Cambridge Healthtech Institute’s Mastering Medicinal Chemistry conference, which is entering its 14th year in the U.S., is now coming to Europe. This event will bring together senior-level medicinal chemists in pharmaceuticals, biotech, and academia.
Through new case studies, informative panel discussions, high-level poster presentations, and interactive breakout discussions, top scientists will share new insights into small molecules. This event will cover key topics currently facing medicinal
chemists including: covalent inhibitors, receptor kinetics, CNS kinases, macrocycles, screening, high-throughput experimentation, and novel targets.
Day 1 | Day 2 | Download Brochure | Speaker Biographies
14 - 15 November: Mastering Medicinal Chemistry
15 - 16 November: Optimizing Leads and Predicting Drug Toxicity
14 November Dinner Short Course*: (SC1) Humanized Mouse Models: Technology and Applications in Preclinical Assessment of Cancer Immunotherapy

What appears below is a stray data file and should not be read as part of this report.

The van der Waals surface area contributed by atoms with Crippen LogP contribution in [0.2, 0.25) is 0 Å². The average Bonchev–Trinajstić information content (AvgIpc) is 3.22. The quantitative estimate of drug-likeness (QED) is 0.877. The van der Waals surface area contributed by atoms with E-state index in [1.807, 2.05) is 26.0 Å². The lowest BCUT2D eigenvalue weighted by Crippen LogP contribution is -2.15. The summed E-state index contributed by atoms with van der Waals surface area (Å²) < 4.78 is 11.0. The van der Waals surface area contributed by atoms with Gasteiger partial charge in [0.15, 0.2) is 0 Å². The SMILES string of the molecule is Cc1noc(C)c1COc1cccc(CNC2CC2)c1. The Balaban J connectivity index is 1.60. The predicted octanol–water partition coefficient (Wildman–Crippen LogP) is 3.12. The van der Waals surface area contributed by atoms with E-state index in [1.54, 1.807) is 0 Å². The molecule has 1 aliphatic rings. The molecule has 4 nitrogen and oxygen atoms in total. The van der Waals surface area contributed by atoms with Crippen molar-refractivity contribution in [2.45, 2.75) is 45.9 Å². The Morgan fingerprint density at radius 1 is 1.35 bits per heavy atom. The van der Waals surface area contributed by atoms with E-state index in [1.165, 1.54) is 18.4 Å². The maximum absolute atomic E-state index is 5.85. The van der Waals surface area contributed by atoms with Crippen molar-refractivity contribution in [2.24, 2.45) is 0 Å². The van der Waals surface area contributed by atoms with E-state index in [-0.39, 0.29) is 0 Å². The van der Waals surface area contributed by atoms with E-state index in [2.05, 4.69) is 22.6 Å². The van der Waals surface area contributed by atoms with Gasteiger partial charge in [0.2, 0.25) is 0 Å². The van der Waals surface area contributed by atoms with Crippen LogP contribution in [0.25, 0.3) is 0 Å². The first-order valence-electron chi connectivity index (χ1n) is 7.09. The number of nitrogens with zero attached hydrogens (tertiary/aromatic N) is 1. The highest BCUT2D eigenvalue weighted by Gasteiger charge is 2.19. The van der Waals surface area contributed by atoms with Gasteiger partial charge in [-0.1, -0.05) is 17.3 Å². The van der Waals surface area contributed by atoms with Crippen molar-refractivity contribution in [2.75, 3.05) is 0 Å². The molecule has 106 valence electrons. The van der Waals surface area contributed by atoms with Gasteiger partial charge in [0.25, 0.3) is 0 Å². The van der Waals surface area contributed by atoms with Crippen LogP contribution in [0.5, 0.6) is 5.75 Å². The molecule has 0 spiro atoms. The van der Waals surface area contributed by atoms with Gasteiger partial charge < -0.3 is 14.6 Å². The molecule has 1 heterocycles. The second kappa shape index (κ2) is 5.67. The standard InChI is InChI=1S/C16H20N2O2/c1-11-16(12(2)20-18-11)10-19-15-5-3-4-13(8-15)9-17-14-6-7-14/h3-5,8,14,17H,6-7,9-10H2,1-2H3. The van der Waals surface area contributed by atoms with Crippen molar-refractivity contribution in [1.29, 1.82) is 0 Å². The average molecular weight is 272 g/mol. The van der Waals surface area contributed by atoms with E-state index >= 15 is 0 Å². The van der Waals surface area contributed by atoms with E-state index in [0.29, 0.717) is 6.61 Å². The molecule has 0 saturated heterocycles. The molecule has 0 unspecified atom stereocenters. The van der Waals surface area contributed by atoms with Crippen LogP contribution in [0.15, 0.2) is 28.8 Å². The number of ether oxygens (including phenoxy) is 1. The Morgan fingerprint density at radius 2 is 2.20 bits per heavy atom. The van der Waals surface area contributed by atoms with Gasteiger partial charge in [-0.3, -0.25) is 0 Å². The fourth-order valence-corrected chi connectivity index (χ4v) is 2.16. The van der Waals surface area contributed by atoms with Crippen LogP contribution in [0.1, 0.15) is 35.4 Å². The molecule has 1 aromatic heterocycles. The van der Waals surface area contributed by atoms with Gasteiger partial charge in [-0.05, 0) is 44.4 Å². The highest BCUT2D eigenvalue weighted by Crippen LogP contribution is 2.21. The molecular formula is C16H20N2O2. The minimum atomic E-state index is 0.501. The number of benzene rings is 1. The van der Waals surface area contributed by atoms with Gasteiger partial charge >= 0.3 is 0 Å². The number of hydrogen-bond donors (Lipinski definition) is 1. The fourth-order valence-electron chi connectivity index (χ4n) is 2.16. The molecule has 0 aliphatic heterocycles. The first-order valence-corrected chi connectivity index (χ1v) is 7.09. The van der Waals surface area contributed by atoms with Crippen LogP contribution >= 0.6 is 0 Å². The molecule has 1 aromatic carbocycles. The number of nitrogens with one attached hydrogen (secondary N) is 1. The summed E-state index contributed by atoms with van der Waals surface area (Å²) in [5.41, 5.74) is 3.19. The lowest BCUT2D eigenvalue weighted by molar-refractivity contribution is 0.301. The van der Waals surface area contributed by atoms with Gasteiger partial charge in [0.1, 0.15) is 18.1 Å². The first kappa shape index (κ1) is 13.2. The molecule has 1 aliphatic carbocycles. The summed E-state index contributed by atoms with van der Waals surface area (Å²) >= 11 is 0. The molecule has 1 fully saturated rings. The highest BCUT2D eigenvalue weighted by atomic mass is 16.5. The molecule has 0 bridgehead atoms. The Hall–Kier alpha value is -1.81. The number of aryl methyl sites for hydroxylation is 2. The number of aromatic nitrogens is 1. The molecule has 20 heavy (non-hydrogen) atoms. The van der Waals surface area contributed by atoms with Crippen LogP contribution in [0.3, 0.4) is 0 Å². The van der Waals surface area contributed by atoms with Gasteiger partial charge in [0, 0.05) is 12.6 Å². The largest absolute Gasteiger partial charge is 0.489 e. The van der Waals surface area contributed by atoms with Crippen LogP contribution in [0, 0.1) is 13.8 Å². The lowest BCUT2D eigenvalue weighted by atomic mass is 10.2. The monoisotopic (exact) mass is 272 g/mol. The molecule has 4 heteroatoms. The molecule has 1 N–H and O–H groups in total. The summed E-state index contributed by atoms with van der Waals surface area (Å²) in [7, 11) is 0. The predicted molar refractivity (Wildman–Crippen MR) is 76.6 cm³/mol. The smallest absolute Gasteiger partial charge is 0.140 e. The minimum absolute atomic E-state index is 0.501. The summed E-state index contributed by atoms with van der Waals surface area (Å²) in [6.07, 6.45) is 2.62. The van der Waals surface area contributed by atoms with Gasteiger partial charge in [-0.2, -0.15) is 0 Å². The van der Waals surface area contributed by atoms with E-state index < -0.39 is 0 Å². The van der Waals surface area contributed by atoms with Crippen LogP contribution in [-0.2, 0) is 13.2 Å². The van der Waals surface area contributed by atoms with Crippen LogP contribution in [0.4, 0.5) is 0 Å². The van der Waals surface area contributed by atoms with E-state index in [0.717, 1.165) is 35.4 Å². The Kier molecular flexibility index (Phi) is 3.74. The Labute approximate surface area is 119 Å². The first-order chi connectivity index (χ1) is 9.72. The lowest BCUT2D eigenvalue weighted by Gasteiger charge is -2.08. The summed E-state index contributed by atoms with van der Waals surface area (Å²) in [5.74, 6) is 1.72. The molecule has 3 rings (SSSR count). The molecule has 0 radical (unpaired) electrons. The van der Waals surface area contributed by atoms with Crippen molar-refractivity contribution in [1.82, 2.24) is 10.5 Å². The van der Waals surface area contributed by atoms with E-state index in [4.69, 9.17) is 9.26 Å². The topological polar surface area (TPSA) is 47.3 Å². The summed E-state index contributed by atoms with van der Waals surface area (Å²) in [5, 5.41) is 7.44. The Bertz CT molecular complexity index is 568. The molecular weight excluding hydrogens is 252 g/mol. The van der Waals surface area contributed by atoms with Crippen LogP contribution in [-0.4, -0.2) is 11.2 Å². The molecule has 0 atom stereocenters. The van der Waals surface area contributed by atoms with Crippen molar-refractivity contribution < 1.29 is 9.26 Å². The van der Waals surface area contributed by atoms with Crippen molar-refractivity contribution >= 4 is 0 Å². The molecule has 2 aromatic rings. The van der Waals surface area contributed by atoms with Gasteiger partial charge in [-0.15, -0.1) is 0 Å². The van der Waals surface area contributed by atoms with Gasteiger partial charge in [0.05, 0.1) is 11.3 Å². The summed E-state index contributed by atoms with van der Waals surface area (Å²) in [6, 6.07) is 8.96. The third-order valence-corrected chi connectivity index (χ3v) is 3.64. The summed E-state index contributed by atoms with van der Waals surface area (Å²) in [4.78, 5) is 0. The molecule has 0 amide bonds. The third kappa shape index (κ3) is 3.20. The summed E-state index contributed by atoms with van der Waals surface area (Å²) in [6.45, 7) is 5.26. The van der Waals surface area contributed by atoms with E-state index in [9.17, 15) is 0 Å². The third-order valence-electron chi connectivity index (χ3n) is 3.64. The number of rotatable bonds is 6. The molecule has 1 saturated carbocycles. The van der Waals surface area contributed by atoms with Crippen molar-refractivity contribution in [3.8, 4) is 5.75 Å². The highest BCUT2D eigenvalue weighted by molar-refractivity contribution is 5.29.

15 November Dinner Short Course*: (SC2) New Technologies for Improving Drug Safety Screening
*Separate registration required.
Monday 14 November
7:30 Registration and Morning Coffee
8:25Chairperson’s Opening Remarks
Elisabetta Chiarparin, Associate Director, Medicinal Chemistry, AstraZeneca
8:30 The Development of PDE4 Inhibitors with Improved Therapeutic Index for the Treatment of COPD and Asthma
Neil Press, Ph.D., FRSC, Director, Global Discovery Chemistry, Novartis
Building on previously disclosed PDE4 inhibitor NVP-ABE171, new compounds were synthesised, based on rational optimisation of physico-chemical properties, with significant improvements in physico-chemical properties, pharmacokinetics and solubility (>10g/L).
This presentation will highlight the medicinal chemistry work undertaken to produce and select the clinical candidate. Phase I clinical results will be presented, including the description of a novel dosing regime which averted the typical on-target
side effects of nausea and emesis.
9:00 Measuring Drug Conformations in Solution for Accurate Structure-Based Design of the Bioactive Conformation
Elisabetta Chiarparin, Associate Director, Medicinal Chemistry,